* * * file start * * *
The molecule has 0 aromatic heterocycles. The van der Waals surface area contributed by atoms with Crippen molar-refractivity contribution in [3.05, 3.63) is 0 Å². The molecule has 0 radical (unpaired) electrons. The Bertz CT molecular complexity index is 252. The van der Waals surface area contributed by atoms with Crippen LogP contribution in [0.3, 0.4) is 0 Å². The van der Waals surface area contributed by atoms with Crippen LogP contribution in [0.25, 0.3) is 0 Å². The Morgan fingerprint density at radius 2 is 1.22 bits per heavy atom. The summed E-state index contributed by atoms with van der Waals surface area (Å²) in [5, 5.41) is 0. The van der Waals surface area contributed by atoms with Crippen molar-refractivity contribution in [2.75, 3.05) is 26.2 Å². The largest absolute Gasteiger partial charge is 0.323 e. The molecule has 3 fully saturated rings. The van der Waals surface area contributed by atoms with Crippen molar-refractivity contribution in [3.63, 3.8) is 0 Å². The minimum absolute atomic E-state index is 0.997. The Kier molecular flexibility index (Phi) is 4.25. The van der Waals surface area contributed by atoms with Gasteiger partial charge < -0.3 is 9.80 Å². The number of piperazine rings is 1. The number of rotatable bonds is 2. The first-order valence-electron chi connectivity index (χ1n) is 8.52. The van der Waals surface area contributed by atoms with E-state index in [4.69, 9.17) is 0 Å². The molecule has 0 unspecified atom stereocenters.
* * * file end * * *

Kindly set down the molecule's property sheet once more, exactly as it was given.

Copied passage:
The molecule has 0 aromatic heterocycles. The van der Waals surface area contributed by atoms with Crippen molar-refractivity contribution in [3.05, 3.63) is 0 Å². The molecule has 0 radical (unpaired) electrons. The Bertz CT molecular complexity index is 252. The van der Waals surface area contributed by atoms with Crippen LogP contribution in [0.3, 0.4) is 0 Å². The van der Waals surface area contributed by atoms with Crippen LogP contribution in [0.25, 0.3) is 0 Å². The Morgan fingerprint density at radius 2 is 1.22 bits per heavy atom. The summed E-state index contributed by atoms with van der Waals surface area (Å²) in [5, 5.41) is 0. The van der Waals surface area contributed by atoms with Crippen molar-refractivity contribution in [2.75, 3.05) is 26.2 Å². The largest absolute Gasteiger partial charge is 0.323 e. The molecule has 3 fully saturated rings. The van der Waals surface area contributed by atoms with Crippen molar-refractivity contribution in [3.63, 3.8) is 0 Å². The minimum absolute atomic E-state index is 0.997. The Kier molecular flexibility index (Phi) is 4.25. The van der Waals surface area contributed by atoms with Gasteiger partial charge < -0.3 is 9.80 Å². The number of piperazine rings is 1. The number of rotatable bonds is 2. The first-order valence-electron chi connectivity index (χ1n) is 8.52. The van der Waals surface area contributed by atoms with E-state index in [4.69, 9.17) is 0 Å². The molecule has 0 unspecified atom stereocenters.